March 18, 2020by Reverend Dan on March 18, 2020
“For I was hungry and you gave me something to eat, I was thirsty and you gave me something to drink, I was a stranger and you invited me in, I needed clothes and you clothed me, I was sick and you looked after me, I was in prison and you came to visit me.'”
Ringgggg! That’s the bell for 1st block (we used to call it 1st period back in the day), which means history class. Everyone take your seats and turn your cell phones off.
Back in the 3rd century, beginning around the year 232 A.D., the city of Carthage (in modern-day Tunisia) was struck by a plaque that would turn into a pandemic. The plaque was a deadly combination of smallpox, influenza, and a virus very much like the Ebola virus. When the pandemic spread to Rome about 20 years later, it’s been estimated that there were as many as 5,000 deaths per day in that city. Nasty stuff.
Anyway, back to Carthage. The city officials implemented some very strict rules to try and at least slow the spread of the illness. Anyone expected of having the disease was placed outside the city walls, those who died because of the illness were taken to mass graveyards far away from the city, and people stayed to themselves, never leaving their houses.
Well, thanks Rev. Dan. That’s quite an uplifting story, especially faced with what we’re going through. Way to “pick us up”.
C’mon now . . . you know Rev. Dan isn’t going to have any bad news . . . with bringing the “Good News” into the picture. You see, the bishop of Carthage at that time was a man named Cyprian. And he encouraged the church folks to do whatever they could to alleviate suffering. Take people food. Pray for each other. Stand outside windows and pray WITH each other. Be a source of hope and grace to folks who were sick and felt alone.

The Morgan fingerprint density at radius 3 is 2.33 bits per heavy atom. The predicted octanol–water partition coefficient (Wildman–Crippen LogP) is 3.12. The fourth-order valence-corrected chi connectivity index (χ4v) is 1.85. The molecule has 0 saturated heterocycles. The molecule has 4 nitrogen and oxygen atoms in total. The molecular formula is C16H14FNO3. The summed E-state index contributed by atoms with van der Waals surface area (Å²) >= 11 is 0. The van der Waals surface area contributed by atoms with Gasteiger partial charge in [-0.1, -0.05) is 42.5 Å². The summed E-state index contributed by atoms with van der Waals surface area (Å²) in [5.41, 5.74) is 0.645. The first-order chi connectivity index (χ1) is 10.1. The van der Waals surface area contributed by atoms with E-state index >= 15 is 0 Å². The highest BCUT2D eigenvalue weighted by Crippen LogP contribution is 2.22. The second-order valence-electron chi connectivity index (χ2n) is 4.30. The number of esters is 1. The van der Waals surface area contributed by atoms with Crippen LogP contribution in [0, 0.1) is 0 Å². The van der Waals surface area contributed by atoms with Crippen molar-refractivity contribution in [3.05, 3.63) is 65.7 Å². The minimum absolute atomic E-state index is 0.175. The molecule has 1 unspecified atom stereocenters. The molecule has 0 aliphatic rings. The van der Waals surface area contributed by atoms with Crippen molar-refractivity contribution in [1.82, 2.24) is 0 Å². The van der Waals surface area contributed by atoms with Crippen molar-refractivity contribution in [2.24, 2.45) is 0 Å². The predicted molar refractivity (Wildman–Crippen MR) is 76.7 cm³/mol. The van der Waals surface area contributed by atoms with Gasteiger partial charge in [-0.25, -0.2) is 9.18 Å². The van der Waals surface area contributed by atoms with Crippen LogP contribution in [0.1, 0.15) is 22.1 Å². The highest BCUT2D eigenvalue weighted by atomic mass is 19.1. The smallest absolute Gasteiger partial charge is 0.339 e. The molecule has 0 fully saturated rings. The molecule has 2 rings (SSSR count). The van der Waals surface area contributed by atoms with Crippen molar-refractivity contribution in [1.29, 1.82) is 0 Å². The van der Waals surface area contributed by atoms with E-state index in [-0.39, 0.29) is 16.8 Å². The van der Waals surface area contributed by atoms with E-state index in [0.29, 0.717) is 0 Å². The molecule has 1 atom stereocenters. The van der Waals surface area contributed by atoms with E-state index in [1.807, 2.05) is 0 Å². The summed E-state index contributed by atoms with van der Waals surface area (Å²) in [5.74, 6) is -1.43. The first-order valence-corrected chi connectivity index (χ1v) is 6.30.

That group of church people, who became known as the “Parabolani” (translated “risking their lives”), became a movement that served the sick, the poor, and the forgotten – those on the margins of society – for hundreds of years.
The reason I tell you this story is that we have our own version of the Parabolani in the world today. They are the doctors and nurses and medical professionals; the people working in the laboratories and testing centers; the EMT’s and firefighters and police. Every day they step out among those who are sick, and they bring hope and relief to those who suffer.
That’s the same thing Jesus did. And still does today. And as Christians we are called to do the same. Must we be vigilant and cautious? Yes. But with all of our fervor, we must lift up the modern-day Parabolani in prayer, knowing that when they leave home, they are risking their very lives to bring God’s love to people who are ill.
That pandemic of so long ago is known today as the Plaque of Cyprian, in honor of the man who sought to see – and be - Christ in the midst of the suffering and death. In 100 years . . . how will people remember the church . . . during the Coronavirus pandemic of 2020?
“Father, Help us to be your love and grace on earth. And thank you for those who show that love every day during this time of crisis. In Jesus’ name, AMEN.”